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City Council’s next target? Canada geese

Jessica Rinaldi

Canada geese, the omnipresent herbivores that populate many of Boston’s public spaces, have a new predator in New England: the Boston City Council.

At Wednesday’s meeting, sandwiched between discussions of living wages and school instruction, the council will also consider another measure: how to drive out Canada geese from the city’s “parks, playgrounds, ballfields, golf courses, and waterways,” according to the agenda.

If approved, the council will host a public hearing to seek input from residents and experts. The central question: What to do with a problem like the Canada goose — a long-necked, pint-sized nuisance — and more specifically, what to do with its poop?


“A single goose can consume up to four pounds of grass per day and produce as much as three pounds of fecal matter every day, causing little league teams to spend time cleaning fields, dog owners to clean goose feces from their pets’ paws, and walkers to walk in the street to avoid fouled sidewalks,” wrote Councilor Annissa Essaibi George in her request for a hearing.

Essaibi George, an at-large city councilor, filed the request this week for a hearing on goose mitigation.

“Canada geese are often territorial and aggressive, especially while protecting goslings,” she wrote. “Adults can violently chase other wildlife, children, and small adults, hissing and even slapping and biting.”

Elliot Oren, owner of a private pest control company called Geese Police Boston, said the measure is long overdue. For years, the goose population has risen throughout Massachusetts, Oren said, stoked by changing migration patterns and a lack of natural predators. He said the population rise is also a public health danger: goose droppings can carry dangerous bacteria and parasites, such as E.coli and Giardia.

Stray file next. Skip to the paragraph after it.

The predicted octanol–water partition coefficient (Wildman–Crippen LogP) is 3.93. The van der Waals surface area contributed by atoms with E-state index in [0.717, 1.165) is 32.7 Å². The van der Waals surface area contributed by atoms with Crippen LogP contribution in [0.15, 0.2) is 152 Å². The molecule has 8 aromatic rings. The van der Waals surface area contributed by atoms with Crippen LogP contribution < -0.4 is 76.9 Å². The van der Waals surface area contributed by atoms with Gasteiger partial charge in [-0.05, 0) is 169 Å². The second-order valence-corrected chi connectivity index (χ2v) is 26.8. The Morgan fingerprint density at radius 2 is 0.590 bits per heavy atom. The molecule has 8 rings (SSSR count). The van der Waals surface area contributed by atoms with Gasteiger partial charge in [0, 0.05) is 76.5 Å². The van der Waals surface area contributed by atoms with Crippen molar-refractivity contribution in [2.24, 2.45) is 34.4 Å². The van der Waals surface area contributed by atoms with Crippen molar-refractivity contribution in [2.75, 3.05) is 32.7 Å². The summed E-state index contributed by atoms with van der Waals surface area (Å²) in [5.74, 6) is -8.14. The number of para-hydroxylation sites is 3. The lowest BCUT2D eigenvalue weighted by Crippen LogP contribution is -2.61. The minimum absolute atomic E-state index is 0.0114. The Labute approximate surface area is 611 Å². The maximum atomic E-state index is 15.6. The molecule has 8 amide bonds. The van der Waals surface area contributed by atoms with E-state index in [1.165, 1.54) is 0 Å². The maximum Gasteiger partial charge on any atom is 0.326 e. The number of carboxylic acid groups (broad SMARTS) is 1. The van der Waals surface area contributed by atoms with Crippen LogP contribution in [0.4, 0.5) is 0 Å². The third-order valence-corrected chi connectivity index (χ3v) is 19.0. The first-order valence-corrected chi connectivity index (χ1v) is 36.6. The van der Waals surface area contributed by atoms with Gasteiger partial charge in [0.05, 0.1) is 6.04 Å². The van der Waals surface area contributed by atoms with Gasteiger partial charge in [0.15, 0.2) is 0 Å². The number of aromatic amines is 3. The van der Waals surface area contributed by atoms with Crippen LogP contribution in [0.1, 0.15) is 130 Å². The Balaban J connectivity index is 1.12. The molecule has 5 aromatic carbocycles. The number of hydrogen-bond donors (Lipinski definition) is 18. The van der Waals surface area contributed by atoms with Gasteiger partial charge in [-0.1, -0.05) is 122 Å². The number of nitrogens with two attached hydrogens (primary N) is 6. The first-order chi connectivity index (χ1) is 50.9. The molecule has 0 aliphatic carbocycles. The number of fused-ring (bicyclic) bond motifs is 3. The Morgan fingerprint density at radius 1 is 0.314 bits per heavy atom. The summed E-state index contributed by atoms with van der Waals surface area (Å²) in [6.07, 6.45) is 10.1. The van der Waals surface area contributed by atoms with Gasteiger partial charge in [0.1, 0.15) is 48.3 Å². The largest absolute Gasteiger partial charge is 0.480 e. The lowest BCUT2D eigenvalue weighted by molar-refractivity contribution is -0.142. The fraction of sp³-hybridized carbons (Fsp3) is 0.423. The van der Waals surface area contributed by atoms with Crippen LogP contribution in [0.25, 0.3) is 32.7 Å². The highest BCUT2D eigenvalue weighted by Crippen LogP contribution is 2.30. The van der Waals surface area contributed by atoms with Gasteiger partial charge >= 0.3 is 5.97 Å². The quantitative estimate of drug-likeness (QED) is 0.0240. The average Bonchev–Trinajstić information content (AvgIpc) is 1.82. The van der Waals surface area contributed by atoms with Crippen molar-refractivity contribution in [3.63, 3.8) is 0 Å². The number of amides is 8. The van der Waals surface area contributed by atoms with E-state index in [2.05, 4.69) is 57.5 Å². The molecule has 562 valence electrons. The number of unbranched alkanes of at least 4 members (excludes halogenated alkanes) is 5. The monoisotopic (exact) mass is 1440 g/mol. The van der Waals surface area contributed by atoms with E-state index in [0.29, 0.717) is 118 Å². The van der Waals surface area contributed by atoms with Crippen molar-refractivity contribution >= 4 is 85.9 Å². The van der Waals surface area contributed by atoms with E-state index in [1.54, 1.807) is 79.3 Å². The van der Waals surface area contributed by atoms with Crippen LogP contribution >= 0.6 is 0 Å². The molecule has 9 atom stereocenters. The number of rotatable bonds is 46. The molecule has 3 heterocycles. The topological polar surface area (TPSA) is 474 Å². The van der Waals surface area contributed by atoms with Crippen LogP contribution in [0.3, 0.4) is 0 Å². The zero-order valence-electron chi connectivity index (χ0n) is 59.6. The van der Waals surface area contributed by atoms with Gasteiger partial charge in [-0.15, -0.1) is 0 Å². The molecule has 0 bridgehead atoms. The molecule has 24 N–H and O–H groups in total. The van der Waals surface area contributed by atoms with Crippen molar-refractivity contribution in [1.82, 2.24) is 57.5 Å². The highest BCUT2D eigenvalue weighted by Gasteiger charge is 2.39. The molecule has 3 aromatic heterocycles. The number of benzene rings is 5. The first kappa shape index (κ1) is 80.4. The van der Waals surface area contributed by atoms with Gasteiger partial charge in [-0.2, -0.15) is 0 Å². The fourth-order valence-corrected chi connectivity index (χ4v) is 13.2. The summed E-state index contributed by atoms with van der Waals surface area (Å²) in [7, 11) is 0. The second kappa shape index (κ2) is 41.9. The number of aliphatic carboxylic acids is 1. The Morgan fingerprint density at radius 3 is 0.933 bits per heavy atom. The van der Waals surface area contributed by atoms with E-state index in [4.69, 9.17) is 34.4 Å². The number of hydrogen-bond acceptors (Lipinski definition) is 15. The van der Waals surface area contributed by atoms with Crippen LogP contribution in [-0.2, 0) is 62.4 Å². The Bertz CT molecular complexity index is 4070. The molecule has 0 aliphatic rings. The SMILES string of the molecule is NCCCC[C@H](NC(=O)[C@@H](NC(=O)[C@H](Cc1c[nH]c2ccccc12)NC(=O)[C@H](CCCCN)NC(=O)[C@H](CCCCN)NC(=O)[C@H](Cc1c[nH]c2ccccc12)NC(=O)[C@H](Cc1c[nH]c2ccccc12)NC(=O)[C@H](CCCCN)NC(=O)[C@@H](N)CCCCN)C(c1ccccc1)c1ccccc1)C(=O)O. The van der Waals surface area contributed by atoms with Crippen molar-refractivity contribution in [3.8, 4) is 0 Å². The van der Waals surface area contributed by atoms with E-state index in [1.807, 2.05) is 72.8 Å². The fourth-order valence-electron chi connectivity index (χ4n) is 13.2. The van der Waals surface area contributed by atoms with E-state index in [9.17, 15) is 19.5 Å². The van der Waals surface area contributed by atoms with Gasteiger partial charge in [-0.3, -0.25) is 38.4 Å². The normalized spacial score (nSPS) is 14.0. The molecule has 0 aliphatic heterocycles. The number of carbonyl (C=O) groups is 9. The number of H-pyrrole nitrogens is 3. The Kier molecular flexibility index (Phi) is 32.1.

A public advisory from the state’s Division of Fisheries and Wildlife called “Living With Geese,” also identified another reason for the recent population boom: “geese in urban areas tend to live twice as long as those in rural areas.”


“Prior to the 1930s, it was unusual for geese to nest here, yet today in Massachusetts you can find Canada geese any time of the year,” read the public notice. “Some municipal ordinances effectively prohibit hunting, inadvertently creating “sanctuaries” that allow buildup of flocks.”

So what can, and should, be done?

A Canada goose in the Public Garden.Jessica Rinaldi/Globe Staff

Essaibi George said all options would be on the table, including relocating entire gaggles and using chemicals to sterilize goose eggs. However, she stressed that final decisions would be made after learning from the public and experts during an issue hearing, which could be scheduled after the council meeting Wednesday.

“I’m a parent, and we use a park pretty frequently. The waste that geese produce has affected our ability to really enjoy the park,” Essaibi George said. “We’ve invested in our park system, and for them to be destroyed by geese impacts our ability to enjoy [the parks] fully.”

In his business, Oren uses border collies to chase geese from a designated area. He is confident the same method could work in Boston, and it comes with the added bonus of no physical harm to the goose.

“[Geese] gravitate to well-manicured healthy green grass,” Oren said. “But there’s plenty of places, even in Boston, where they can go and not be a nuisance to people.”

Whatever happens, Essaibi George said something needs to be done. Personally, she is tired of the abandoned family picnics, wasted playdates, and frightened pedestrians, she said. Once, at a fund-raiser for the Martin Richard Foundation, held at Joe Moakley Park, Essaibi George said goose droppings almost ruined the spirit of the event, because the park was littered with poop.


“This has become a barrier for a lot of people to use our parks,” Essaibi George said of the droppings.

And that stinks for everyone.

Astead W. Herndon can be reached at astead.herndon@globe.com. Follow him on Twitter @AsteadWH.